How I Saw It... The Man Who Killed Hitler And Then The Bigfoot
With this title, this movie fits perfectly into the new genre, "Enjoy the Journey Because the Whole Plot Is in the Title". It joins others such as "The Assassination of Jesse James by the Coward Robert Ford” and "Titanic" (A.K.A., The Ship Hits an Iceberg and Sinks Whilst the Band Plays Nearer, My God, to Thee).
Sam Elliot and his ubiquitous moustache are the stars of this show. In fact, I think that that credits should read "... also starring Sam Elliot's Moustache".
The story is split between two time streams: one where The Man Who Killed Hitler And Then The Bigfoot (henceforth, to be referred to as "The Man") kills Hitler and the other stream where The Man kills Bigfoot. (Oh, don't boo-hoo to me! It's in the bloody title!)
Apparently, you can put a Hitler moustache on any bum, and, Presto! One made-to-order Hitler! (You see moustaches are magical!)
Me: I didn't think that Hitler looked very convincing.
Joyce: Oh, that was supposed to be Hitler?
Me (incredulously): Yes, didn't you see his moustache. (Again, moustaches are magical.)
Back to the story:
After serving the US of A and killing Hitler, The Man somehow makes his escape from Germany.
The Man, world weary and haunted, is requisitioned by an F.B.I. lackey and a Québécois Canadian official to serve the US of A once again and, umm, kill the Bigfoot. (And it seems like the President of the US of A is pretty eager to see mushroom clouds over Canada.)
After killing Bigfoot, The Man somehow makes his escape from Quebec.
This unlikely story sounds like it could be splashed across the headline of a tabloid in a supermarket line-up, but, thanks to The Man and his moustache they're able to pull it off. As The Man said, "It is nothing like the comic book you want it to be."
I give The Man Who Killed Hitler And Then The Bigfoot 7 moustachios out of 10, and I give The Man 9/10 moustachios. .
While a lot of crazy-go-nuts films have been made recently with outlandish titles and premises, such as Hobo with a Shotgun, Turbo Kid, Iron Sky, and many others; this film is more like a Great American Movie that they just don't make anymore. The title conjures up lurid pulpy shenanigans, but rather than fall head-first into insanity and staying there, the film ends up asking deeper questions and giving a lot more emotional gravitas to the ins and outs of its titles implications. The writer/director stated he was inspired by Norman Rockwell paintings and it's a mighty obvious (and, for me, well-executed) feature of the movie. Idyllic Americana, begetting secrets of things greater than our understanding.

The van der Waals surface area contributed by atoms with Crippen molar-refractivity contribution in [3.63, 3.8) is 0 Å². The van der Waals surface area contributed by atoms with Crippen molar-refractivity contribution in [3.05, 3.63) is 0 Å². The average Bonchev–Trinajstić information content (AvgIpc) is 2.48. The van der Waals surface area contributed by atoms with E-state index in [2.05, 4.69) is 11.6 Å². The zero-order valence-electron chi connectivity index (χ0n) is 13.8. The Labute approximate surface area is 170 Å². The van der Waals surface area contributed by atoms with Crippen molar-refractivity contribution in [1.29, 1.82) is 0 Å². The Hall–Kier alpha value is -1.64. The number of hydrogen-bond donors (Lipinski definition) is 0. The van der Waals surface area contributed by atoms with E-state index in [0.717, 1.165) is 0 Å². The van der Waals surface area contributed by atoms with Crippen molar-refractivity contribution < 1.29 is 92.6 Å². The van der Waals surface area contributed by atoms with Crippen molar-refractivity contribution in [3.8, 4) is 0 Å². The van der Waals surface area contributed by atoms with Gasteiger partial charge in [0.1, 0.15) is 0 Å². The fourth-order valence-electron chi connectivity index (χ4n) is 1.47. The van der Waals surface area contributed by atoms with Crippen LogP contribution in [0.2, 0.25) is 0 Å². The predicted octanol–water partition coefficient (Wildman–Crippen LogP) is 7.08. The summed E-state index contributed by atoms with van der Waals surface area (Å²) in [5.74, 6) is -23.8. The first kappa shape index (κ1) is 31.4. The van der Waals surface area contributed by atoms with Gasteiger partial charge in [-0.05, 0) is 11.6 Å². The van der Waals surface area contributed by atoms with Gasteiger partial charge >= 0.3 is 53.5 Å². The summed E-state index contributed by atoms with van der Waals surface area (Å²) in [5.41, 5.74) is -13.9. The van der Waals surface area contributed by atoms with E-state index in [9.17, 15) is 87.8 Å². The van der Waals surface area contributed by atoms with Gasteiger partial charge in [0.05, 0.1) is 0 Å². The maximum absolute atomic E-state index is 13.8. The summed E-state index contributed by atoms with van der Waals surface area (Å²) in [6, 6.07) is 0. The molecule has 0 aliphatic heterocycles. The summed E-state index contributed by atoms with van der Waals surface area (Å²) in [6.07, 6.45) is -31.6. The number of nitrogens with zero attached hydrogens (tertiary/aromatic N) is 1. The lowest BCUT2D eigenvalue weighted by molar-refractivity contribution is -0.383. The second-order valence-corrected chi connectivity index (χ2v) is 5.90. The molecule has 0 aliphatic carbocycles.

It is a story more about myth and legends, where The Man himself (as naturally played by Sam Elliott as could be imagined) is a humble individual whose actions don't necessarily make him a hero, just the man who was capable of doing the job. It dwells more on the inner life of someone that just wanted to marry his sweetheart and live his life peacefully in the town he grew up in, only to follow the call of his country and end up sacrificing quite a lot in the process. The "Big Foot" part of the story, which takes about 45 minutes to get to, is an amazing contrast (and, in many respects, counter-part) to the myth and reality of Calvin Barr's acts in WW2.
While it's obviously not for everybody, some of the comments here I found incredibly sad and disappointing, to see people flagrantly dismiss the movie. I decided to add this comment in support of a film that absolutely blew me away and is probably one of the most heartfelt pieces of cinema I've seen in a while. Sure, it's bizarre. But it gives you what it says on the tin and then delivers a deeper, more American, experience in the process.
If anything, just the scene at the dinner table, when Calvin's visited by someone asking about "this story I heard my granddaddy tell me," is worth watching it for alone. But if you can't buy into the movie then, I don't know what the heck to tell ya.
The title may be crazy, but this flick is crazy good! Sam Eliot crushes it as the most admirable character since the original Captain America. So original and entertaining that I honestly felt blessed to have seen such work. I would recommend viewing the bonus feature detailing how a novice writer/director who spent 12 years refining his vision for this movie won over so many talented successful people to make this a reality. Well done!
WHAT IF CLINT EASTWOOD'S "GRAND TORINO" WAS A SCI FI ORIGINAL? NOW YOU KNOW...
Sam Elliot got's to eat, so here's this then.. maybe they changed the script halfway and just slipped it past him once the check was cashed, plenty of great work from him in the system, so check out every other thing first, even the crap rom-com he appeared in with Kirstie Alley where I'm almost sure he died in the sack leaving her to cover her tracks, THAT'S HOW "GOOD" THIS MOVIE IS TO MAKE ME NOSTALGIC FOR THAT 80'S COKE FUELED HILARITY
Sam Elliott is a favorite actor of mine, I love his voice. This is a good movie however there is some violence.
Sam, Sam, Sam.....really? Just the description of this movie makes me question what were you thinking. I adore you, but I just can't even with this one. I pass on this. :(
Big Hollywood Exec: "You ever watch that History Channel? It's nothing but Hitler and Bigfoot, Bigfoot and Hitler, all day and all night! We can cash in on that! So get back to your office and write me a script that's got Hitler and Bigfoot in the title! I don't care how you do it, so long as you do it! Now, move!"
And now we see the result. A special Observer Award for the title, one of the greatest in film history, right up there with "Surf Nazis Must Die" and "Hillbilly Blitzkrieg."